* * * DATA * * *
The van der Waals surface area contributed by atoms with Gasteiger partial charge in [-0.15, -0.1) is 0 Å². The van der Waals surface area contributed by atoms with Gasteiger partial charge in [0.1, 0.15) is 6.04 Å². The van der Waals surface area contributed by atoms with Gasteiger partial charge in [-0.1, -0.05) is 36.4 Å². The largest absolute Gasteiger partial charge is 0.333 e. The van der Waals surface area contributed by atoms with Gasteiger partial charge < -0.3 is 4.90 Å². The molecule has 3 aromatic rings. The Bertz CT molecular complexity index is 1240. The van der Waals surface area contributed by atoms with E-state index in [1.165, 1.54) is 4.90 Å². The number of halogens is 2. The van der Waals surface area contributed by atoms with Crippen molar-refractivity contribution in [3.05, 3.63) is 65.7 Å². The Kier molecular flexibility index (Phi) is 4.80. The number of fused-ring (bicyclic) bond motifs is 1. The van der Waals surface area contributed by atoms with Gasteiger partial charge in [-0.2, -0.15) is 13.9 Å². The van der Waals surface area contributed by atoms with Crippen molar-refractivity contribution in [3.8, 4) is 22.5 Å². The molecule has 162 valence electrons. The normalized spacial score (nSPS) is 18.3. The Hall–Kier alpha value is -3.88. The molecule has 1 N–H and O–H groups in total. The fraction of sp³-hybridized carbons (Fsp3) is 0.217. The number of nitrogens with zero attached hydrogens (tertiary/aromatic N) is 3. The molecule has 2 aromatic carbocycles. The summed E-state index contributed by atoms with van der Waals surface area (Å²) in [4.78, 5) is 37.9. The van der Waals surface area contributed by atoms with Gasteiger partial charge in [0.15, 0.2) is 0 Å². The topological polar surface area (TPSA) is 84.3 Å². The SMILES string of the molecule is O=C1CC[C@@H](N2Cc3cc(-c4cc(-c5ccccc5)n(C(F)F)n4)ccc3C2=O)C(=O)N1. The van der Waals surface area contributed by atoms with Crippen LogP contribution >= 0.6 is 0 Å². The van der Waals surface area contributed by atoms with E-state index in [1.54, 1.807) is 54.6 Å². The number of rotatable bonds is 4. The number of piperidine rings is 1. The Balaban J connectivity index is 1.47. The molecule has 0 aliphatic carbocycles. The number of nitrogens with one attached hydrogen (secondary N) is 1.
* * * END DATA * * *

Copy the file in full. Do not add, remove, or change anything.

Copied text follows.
The van der Waals surface area contributed by atoms with Gasteiger partial charge in [-0.15, -0.1) is 0 Å². The van der Waals surface area contributed by atoms with Gasteiger partial charge in [0.1, 0.15) is 6.04 Å². The van der Waals surface area contributed by atoms with Gasteiger partial charge in [-0.1, -0.05) is 36.4 Å². The largest absolute Gasteiger partial charge is 0.333 e. The van der Waals surface area contributed by atoms with Gasteiger partial charge < -0.3 is 4.90 Å². The molecule has 3 aromatic rings. The Bertz CT molecular complexity index is 1240. The van der Waals surface area contributed by atoms with E-state index in [1.165, 1.54) is 4.90 Å². The number of halogens is 2. The van der Waals surface area contributed by atoms with Crippen molar-refractivity contribution in [3.05, 3.63) is 65.7 Å². The Kier molecular flexibility index (Phi) is 4.80. The number of fused-ring (bicyclic) bond motifs is 1. The van der Waals surface area contributed by atoms with Gasteiger partial charge in [-0.2, -0.15) is 13.9 Å². The van der Waals surface area contributed by atoms with Crippen molar-refractivity contribution in [3.8, 4) is 22.5 Å². The molecule has 162 valence electrons. The normalized spacial score (nSPS) is 18.3. The Hall–Kier alpha value is -3.88. The molecule has 1 N–H and O–H groups in total. The fraction of sp³-hybridized carbons (Fsp3) is 0.217. The number of nitrogens with zero attached hydrogens (tertiary/aromatic N) is 3. The molecule has 2 aromatic carbocycles. The summed E-state index contributed by atoms with van der Waals surface area (Å²) in [4.78, 5) is 37.9. The van der Waals surface area contributed by atoms with Gasteiger partial charge in [0.15, 0.2) is 0 Å². The topological polar surface area (TPSA) is 84.3 Å². The SMILES string of the molecule is O=C1CC[C@@H](N2Cc3cc(-c4cc(-c5ccccc5)n(C(F)F)n4)ccc3C2=O)C(=O)N1. The van der Waals surface area contributed by atoms with Crippen LogP contribution >= 0.6 is 0 Å². The van der Waals surface area contributed by atoms with E-state index in [1.54, 1.807) is 54.6 Å². The number of rotatable bonds is 4. The number of piperidine rings is 1. The Balaban J connectivity index is 1.47. The molecule has 0 aliphatic carbocycles. The number of nitrogens with one attached hydrogen (secondary N) is 1.